With present US tensions with Pakistan and Iran - its two most influential neighbours - building such a consensus needs to be farmed out to the United Nations or any other global body as quickly as possible.

Taking initiative

The Pakistan military and its Interservices Intelligence (ISI), which decide on Pakistan's Afghan policy also need to change their attitude, as most Taliban leaders live in Pakistan and fuel the insurgency from there.

Rather than sit on the sidelines until 2014, the Pakistani military needs to take the initiative, pushing the Taliban into talks, containing their activities and logistics and giving them a deadline by which they must return home.

But this cannot be done in isolation without the US military also winding down their military operations.

More than any other neighbour, Pakistan has the ability to both ensure a final settlement or to sabotage one. There are signs that the Pakistan military is ever so slowly trying to change course. Productive discussions have taken place between army chief, Gen Ashfaq Kayani, and senior US officials.

File photo: Afghan soldier holding country's flag Afghanistan needs to build a regional consensus with its neighbours

But the military also needs to understand the overwhelming dislike of Pakistan that now affects Afghans of all political stripes, including the Taliban.

The army must act humbly and in a modest way that genuinely places the Afghan government in the driving seat.

Until now Islamabad has produced bluster and rhetoric about helping the peace process, but in reality it has delivered little.

Iran needs to be quickly bought into dialogue despite the tensions between Tehran and the West over its nuclear program.

If the US is unable to talk to the Iranians, others like trusted Nato allies who have a dialogue with Tehran or the UN can do so.

Clearly what is needed for a peaceful outcome by 2014 is a change in strategy, tactics and a more visionary approach by all players.

Although recognising that many of these desirable policy changes are still a wish list, all of them can be relatively easily implemented.

There is no rocket science involved. All these issues have been talked about and discussed for years in countless forums. What is needed now is implementation.

The players need to trust each other and help fulfil the political rather than the military needs of the next 18 months.

Above all, the next US president needs to make a peaceful Afghan settlement his top foreign policy agenda and Mr Karzai needs to prepare his departure with grace, elegance and consensus.

That way he goes down in history books as the father of modern-day Afghanistan, living at peace with itself and its neighbours.

Ahmed Rashid's book, Taliban, was updated and reissued recently on the 10th anniversary of its publication. His latest book is Pakistan on the Brink: The future of Pakistan, Afghanistan and the West.

 

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  • rate this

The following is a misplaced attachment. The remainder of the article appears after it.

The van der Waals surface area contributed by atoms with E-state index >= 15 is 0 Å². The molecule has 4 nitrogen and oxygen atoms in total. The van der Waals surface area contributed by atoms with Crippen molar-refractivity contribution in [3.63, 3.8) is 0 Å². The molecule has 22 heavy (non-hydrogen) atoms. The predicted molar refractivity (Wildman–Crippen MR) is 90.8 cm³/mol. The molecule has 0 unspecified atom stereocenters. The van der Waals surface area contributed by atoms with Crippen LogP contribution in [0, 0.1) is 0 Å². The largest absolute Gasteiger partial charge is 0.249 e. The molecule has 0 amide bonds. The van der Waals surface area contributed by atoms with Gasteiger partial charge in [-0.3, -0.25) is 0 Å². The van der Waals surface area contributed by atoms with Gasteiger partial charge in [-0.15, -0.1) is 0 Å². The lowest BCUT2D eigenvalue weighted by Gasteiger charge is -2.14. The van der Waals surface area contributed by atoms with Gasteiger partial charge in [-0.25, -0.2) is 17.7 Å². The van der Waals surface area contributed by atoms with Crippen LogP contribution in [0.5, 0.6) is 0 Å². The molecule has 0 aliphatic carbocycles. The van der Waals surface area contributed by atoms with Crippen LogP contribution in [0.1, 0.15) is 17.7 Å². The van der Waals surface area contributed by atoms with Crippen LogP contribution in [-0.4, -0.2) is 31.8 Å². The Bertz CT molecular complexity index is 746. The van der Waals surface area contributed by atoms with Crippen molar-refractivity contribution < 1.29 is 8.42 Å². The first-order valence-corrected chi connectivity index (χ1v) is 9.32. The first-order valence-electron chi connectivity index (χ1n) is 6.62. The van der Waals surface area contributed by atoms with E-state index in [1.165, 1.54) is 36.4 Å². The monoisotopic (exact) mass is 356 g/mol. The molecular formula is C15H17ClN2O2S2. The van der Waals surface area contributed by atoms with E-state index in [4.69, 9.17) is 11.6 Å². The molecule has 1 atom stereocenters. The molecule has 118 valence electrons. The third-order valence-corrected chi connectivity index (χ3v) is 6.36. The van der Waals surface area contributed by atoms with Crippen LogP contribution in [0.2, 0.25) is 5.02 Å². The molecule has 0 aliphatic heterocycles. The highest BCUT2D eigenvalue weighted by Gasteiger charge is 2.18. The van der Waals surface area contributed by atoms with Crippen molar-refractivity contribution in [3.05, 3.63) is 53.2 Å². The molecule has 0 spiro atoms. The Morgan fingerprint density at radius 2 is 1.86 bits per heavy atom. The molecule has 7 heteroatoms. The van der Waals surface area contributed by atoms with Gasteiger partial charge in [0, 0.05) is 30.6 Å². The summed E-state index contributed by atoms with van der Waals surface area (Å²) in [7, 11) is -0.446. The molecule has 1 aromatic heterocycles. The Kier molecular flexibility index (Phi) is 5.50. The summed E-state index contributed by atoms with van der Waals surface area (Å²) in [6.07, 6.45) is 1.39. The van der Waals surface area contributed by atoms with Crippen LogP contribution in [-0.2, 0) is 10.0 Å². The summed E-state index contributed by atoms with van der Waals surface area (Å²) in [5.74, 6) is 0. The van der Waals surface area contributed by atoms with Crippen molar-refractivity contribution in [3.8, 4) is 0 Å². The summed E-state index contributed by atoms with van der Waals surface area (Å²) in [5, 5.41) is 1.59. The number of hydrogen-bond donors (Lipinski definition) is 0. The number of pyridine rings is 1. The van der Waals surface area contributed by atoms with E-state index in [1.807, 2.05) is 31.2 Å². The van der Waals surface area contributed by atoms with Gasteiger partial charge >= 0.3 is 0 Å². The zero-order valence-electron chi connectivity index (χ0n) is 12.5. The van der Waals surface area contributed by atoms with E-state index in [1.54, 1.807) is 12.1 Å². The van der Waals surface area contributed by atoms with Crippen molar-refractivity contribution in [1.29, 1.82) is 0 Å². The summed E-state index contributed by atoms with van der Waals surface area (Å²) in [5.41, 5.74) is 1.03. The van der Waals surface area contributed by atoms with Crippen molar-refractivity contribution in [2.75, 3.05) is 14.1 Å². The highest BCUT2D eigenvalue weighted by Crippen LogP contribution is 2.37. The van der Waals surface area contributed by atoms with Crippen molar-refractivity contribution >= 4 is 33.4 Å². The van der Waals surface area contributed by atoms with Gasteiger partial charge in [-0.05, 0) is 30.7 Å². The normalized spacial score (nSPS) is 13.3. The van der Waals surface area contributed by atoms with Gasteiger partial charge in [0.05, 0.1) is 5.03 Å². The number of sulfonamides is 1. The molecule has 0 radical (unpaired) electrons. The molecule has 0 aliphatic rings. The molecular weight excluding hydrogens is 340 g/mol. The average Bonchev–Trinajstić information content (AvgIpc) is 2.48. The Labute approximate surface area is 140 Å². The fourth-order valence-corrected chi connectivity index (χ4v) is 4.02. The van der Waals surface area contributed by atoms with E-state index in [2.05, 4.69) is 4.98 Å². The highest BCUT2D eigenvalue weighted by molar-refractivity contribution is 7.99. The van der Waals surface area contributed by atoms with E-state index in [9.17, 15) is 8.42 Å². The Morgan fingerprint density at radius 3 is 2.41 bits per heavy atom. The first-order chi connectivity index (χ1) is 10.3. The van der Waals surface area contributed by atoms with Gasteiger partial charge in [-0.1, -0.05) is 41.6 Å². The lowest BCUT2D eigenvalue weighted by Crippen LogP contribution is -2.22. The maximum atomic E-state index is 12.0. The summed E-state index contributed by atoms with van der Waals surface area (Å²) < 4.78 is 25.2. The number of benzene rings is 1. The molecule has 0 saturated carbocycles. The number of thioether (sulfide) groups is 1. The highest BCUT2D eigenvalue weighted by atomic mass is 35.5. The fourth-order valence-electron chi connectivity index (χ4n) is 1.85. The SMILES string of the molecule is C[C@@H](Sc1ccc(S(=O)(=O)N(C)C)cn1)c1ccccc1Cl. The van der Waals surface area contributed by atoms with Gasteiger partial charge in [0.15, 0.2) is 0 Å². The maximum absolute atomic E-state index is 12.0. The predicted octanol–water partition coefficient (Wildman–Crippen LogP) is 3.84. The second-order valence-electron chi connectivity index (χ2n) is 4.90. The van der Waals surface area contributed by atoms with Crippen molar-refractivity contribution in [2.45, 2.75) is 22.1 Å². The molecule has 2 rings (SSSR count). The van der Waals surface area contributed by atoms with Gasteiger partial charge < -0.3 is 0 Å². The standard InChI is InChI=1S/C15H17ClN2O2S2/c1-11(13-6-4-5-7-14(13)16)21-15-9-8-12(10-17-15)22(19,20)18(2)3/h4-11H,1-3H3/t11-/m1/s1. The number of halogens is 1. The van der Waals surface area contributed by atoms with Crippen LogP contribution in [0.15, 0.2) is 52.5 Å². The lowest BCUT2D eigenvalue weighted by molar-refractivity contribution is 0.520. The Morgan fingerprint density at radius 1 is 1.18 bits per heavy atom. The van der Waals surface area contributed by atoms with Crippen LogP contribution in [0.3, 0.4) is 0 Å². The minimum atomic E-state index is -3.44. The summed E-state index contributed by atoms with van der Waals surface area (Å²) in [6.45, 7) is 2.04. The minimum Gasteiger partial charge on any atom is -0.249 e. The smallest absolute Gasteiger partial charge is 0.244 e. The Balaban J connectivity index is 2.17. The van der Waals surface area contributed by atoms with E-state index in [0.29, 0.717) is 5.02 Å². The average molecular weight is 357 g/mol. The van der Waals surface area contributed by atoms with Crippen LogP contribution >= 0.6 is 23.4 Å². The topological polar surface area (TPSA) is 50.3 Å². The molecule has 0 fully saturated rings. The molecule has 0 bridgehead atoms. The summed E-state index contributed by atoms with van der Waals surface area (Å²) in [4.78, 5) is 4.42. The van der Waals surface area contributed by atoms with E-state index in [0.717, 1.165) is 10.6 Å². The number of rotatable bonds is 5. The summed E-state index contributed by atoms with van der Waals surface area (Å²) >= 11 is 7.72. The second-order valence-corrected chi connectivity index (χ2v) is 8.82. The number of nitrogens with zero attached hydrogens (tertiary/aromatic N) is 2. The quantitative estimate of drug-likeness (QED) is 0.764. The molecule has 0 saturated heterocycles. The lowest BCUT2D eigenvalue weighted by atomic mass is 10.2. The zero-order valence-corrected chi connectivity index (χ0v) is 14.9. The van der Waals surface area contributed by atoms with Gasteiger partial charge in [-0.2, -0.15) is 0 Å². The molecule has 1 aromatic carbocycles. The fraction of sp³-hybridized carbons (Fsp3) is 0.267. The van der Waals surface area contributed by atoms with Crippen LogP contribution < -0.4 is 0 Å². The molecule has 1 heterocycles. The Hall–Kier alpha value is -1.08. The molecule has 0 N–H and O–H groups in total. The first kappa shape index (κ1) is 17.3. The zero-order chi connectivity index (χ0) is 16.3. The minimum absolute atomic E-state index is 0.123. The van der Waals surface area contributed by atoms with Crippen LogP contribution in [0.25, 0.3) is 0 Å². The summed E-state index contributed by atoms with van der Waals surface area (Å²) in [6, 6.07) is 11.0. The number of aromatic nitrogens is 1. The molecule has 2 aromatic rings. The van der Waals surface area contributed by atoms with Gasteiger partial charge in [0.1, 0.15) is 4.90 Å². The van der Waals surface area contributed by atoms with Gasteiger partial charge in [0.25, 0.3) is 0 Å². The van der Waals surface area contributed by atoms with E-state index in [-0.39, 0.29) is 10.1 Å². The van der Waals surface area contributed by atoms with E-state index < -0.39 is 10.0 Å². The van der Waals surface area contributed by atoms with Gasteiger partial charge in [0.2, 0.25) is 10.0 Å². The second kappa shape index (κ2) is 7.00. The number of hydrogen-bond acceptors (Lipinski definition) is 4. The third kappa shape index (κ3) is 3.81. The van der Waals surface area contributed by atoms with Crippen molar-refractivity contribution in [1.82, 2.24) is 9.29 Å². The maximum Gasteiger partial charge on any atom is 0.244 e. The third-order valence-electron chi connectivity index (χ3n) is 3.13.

0

    Comment number 101.

    It's plain from their behaviour (present & pre-occupation) the Taliban will brook no dissent and will re-impose the world's most totalitarian regime as far as their military capacity allows them to. Cooperation with bin Laden-harbouring Pakistan is a joke; democratic India, secular China and Shia Iran are the only local actors that might be help oppose Sunni fundamentalists like the Taliban.

  • rate this
    -1

    Comment number 100.

    We have wasted enough money and human resources in Afghanistan and Pakistan, and in return we had our soldiers killed. After 2014, we should stop all aids to Afghanistan and, Pakistan in particular and use that money for the welfare of our people. They are not interested in their development, and there is no point in wasting our good money over bad.

  • rate this
    +10

    Comment number 99.

    96:

    No, I get the point. Before the war the main exports were fruits and nuts, handwoven carpets, wool, cotton, lambskins (Karakul), and gemstones. My point was that ignorant comments like 92. bor's 'desert wasteland' give the impression that Afghanistan is a hopeless country with nothing to offer. I don't suppose Germany's exports were stunning in 1945.

  • rate this
    +2

    Comment number 98.

    What is needed here is a lasting peace between the karzai regime and the Taliban which will leave Afghanistan totally outside the control of NATO! After all, we have no more right to control that country than the Russians did 30 years ago. I say, an Afghanistan for the Afghans!

  • rate this
    -1

    Comment number 97.

    I just read somewhere that in one weeks reading of the NYT is equivalent to all the information a person had in a 'life' time during the 18th century. I really don't care what happens to the Taliban - those crazies who time travelled from the 7th century. Bring the troops home and as far as smooth goes - lock the door on your way out.